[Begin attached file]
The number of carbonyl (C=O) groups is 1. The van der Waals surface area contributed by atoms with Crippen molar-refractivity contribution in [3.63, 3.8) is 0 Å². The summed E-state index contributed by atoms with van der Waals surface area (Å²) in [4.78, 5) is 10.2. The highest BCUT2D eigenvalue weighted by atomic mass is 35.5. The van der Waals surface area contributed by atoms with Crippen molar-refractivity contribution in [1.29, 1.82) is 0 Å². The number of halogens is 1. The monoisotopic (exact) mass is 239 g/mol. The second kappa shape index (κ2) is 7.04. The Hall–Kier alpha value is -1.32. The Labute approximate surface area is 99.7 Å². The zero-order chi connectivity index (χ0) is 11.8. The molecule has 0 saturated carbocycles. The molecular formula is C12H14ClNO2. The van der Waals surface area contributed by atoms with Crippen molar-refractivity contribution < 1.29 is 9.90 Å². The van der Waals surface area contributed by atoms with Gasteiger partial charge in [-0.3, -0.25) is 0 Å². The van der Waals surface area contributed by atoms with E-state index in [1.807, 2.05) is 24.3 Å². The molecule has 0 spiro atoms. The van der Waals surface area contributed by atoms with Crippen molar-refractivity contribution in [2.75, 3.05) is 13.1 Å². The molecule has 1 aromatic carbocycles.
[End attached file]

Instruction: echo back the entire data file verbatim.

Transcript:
The number of carbonyl (C=O) groups is 1. The van der Waals surface area contributed by atoms with Crippen molar-refractivity contribution in [3.63, 3.8) is 0 Å². The summed E-state index contributed by atoms with van der Waals surface area (Å²) in [4.78, 5) is 10.2. The highest BCUT2D eigenvalue weighted by atomic mass is 35.5. The van der Waals surface area contributed by atoms with Crippen molar-refractivity contribution in [1.29, 1.82) is 0 Å². The number of halogens is 1. The monoisotopic (exact) mass is 239 g/mol. The second kappa shape index (κ2) is 7.04. The Hall–Kier alpha value is -1.32. The Labute approximate surface area is 99.7 Å². The zero-order chi connectivity index (χ0) is 11.8. The molecule has 0 saturated carbocycles. The molecular formula is C12H14ClNO2. The van der Waals surface area contributed by atoms with Crippen molar-refractivity contribution < 1.29 is 9.90 Å². The van der Waals surface area contributed by atoms with Gasteiger partial charge in [-0.3, -0.25) is 0 Å². The van der Waals surface area contributed by atoms with E-state index in [1.807, 2.05) is 24.3 Å². The molecule has 0 spiro atoms. The van der Waals surface area contributed by atoms with Crippen molar-refractivity contribution in [2.75, 3.05) is 13.1 Å². The molecule has 1 aromatic carbocycles.